I’ve always lived in my head. And, although it’s undoubtedly in my nature to be that way, nurture also played a role. Or rather a certain lack of nurture, which is not to say that my parents were neglectful. Far from it. My very love of story is rooted in those heavenly times when I would squeeze between them in bed (becoming the “&” in Mom & Dad) and listen to fairytales from a spell-casting hardbound volume (oh, the smell of that book!). Or the time I wriggled in agony when my eardrum was attacked by an alien infection and medical soldiers had to be sent in one drop at a time to defeat it. Stories alone had the power to protect me until that horrendous war came to an end.
Still, life is messy. It was particularly messy and sad when my father, whose truck-driving for the Herald-Express was paying the mortgage on our little suburban bungalow, lost his job. His driving literally came to a halt when an old man stepped off the curb in front of him. Result? The old man spent the rest of his life in a wheelchair, and Dad, who wasn’t really at fault, lost his driver’s license. The Herald offered him a loading dock position at half the previous pay.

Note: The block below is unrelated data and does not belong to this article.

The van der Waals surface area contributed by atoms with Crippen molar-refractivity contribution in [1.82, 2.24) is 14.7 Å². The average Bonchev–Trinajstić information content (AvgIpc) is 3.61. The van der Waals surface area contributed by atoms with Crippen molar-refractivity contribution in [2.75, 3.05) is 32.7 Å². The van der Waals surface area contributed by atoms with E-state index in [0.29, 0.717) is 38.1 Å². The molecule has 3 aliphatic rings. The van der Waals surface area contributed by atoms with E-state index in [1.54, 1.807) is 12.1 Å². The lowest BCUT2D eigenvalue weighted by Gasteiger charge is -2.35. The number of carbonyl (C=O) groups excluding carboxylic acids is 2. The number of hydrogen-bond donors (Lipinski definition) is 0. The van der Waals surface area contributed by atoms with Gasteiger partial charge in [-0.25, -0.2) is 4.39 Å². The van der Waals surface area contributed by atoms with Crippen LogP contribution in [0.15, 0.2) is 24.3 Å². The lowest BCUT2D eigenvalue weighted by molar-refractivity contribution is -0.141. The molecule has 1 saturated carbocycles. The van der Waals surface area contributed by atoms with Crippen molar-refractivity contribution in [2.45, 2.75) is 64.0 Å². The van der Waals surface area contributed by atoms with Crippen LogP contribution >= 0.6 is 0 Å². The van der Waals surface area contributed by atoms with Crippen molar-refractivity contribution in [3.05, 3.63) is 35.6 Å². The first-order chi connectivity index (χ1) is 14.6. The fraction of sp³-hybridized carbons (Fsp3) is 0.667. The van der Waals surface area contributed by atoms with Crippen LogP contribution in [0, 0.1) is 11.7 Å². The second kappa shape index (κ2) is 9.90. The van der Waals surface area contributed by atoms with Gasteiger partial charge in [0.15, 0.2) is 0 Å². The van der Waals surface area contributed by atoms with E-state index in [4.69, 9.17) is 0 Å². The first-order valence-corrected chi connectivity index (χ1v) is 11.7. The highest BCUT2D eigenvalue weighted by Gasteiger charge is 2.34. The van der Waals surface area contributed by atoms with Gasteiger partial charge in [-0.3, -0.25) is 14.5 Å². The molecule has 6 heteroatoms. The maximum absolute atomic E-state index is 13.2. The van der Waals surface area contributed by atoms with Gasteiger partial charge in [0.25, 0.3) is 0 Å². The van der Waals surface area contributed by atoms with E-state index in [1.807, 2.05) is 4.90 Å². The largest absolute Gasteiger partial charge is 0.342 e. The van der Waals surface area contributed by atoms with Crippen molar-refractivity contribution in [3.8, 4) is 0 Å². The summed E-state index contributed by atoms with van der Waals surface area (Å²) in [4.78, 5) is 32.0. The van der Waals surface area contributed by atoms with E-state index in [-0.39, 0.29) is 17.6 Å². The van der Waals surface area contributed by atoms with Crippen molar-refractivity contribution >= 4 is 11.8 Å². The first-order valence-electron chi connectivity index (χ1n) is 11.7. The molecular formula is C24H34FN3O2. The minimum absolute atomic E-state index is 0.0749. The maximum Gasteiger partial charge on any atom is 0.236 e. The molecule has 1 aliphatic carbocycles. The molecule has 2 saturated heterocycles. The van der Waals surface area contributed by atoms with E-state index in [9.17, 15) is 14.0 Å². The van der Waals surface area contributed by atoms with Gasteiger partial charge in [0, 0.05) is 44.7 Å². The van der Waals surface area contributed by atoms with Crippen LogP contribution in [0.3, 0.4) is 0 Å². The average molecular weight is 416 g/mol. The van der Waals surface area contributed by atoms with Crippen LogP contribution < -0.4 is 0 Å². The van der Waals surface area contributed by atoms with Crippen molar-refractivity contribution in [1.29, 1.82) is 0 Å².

So Mom returned to work at a venerable leather goods company in downtown Los Angeles. But that, of course, meant I had to spend my days under someone else’s supervision. Grandma Teemley lived nearby, but after Grandpa died the year before she too went back to work.
Mom tried taking me with her a few times, but a creaky old ten-story factory wasn’t the ideal place to set a three-year-old amuck. And amuck I was, as my “Wild Indian” phase had demonstrated. The law and common sense agreed that a kid my age—and with my imagination—needed close supervision or the human race as we know it was doomed.
And so I was enrolled in preschool. Yeah, that was a disaster. Six months and four warnings later, I was summarily expelled for continually “correcting” the teacher. I mean, how was she ever going learn if someone didn’t point out her mistakes?
Enter Frieda and her Magical Garden. The most wonderful babysitter–and place–in the history of, well, maybe not humankind…
But my kind anyway.